Supreme Court recommends elimination of ‘public commotion’ clause in Telecom Bill, in line with LIRNEasia Chair’s recommendations

Posted on June 29, 2024  /  0 Comments

The Supreme Court of Sri Lanka recently ruled that several sections of the proposed Telecommunications Amendment Bill are inconsistent with the country’s Constitution. This decision comes after significant opposition and criticism from experts, including LIRNEasia Chair Prof. Rohan Samarajiva, who had been vocal about the potential threats to democratic values posed by certain provisions in the bill.

One of the most controversial aspects of the bill was the proposed Section 59A, which aimed to introduce a new offence related to telecommunications.

The section stated:

“Every person who, wilfully makes a telephone call or sends or transmits a message using a telephone, with the intention of causing public commotion or disrupting public tranquillity commits an offence and shall on conviction be liable to a fine not exceeding one million rupees or to an imprisonment of either description for a term not exceeding three months or to both such fine and imprisonment and in the event of the offence being committed continuously, to a fine of one thousand five hundred rupees for each day on which the offence is so committed or an imprisonment of either description for a term not exceeding six months or to both such fine and imprisonment.”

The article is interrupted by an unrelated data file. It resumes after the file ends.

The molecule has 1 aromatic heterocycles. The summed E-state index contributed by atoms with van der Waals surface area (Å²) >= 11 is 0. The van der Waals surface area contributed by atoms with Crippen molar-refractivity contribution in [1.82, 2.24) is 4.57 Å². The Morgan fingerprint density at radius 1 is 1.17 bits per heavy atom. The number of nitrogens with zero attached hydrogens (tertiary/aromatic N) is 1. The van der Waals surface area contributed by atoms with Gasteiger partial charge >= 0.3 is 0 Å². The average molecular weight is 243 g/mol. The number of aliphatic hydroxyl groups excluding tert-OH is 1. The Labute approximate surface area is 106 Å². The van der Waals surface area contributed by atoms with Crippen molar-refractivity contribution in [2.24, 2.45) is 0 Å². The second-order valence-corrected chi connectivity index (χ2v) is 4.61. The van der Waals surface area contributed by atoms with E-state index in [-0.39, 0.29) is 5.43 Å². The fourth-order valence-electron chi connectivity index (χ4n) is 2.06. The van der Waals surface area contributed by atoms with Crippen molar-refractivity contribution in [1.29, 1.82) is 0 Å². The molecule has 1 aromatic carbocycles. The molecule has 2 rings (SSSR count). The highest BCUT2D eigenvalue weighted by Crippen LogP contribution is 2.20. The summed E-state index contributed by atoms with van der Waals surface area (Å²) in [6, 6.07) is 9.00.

Prof. Samarajiva, in newspaper articles and television interviews, questioned the necessity of this new provision, especially in light of the recently passed Online Safety Bill, which already addresses many telecommunications and internet-related crimes. He argued that the proposed section was unnecessarily vague and would place an undue burden on magistrates to determine what constitutes “public commotion.”

The Supreme Court agreed with these concerns, ruling that Section 59A was “clearly vague and creating an offence in such vague terms is inconsistent with Article 12(1) which stipulates right to equality of the Constitution.” The court determined that this section could only be validly passed with a special majority as provided for in Article 84(2) of the Constitution.

Importantly, the Supreme Court suggested that the inconsistency would cease if the proposed Section 59A were deleted completely from the bill. This ruling aligns with Prof. Samarajiva’s stance that such a provision is not necessary for a technical act like the Telecom Bill.

This development underscores the importance of expert analysis and public discourse in shaping legislation. It also highlights the role of the judiciary in safeguarding constitutional rights and ensuring that new laws do not infringe upon fundamental freedoms.

LIRNEasia will continue to monitor the progress of the Telecommunications Amendment Bill and provide analysis on its potential impacts on the telecommunications sector and broader society.

Read the full article published on Sunday Lankadeepa here.

Watch the full video interviews below.

Leave a Reply

Your email address will not be published. Required fields are marked *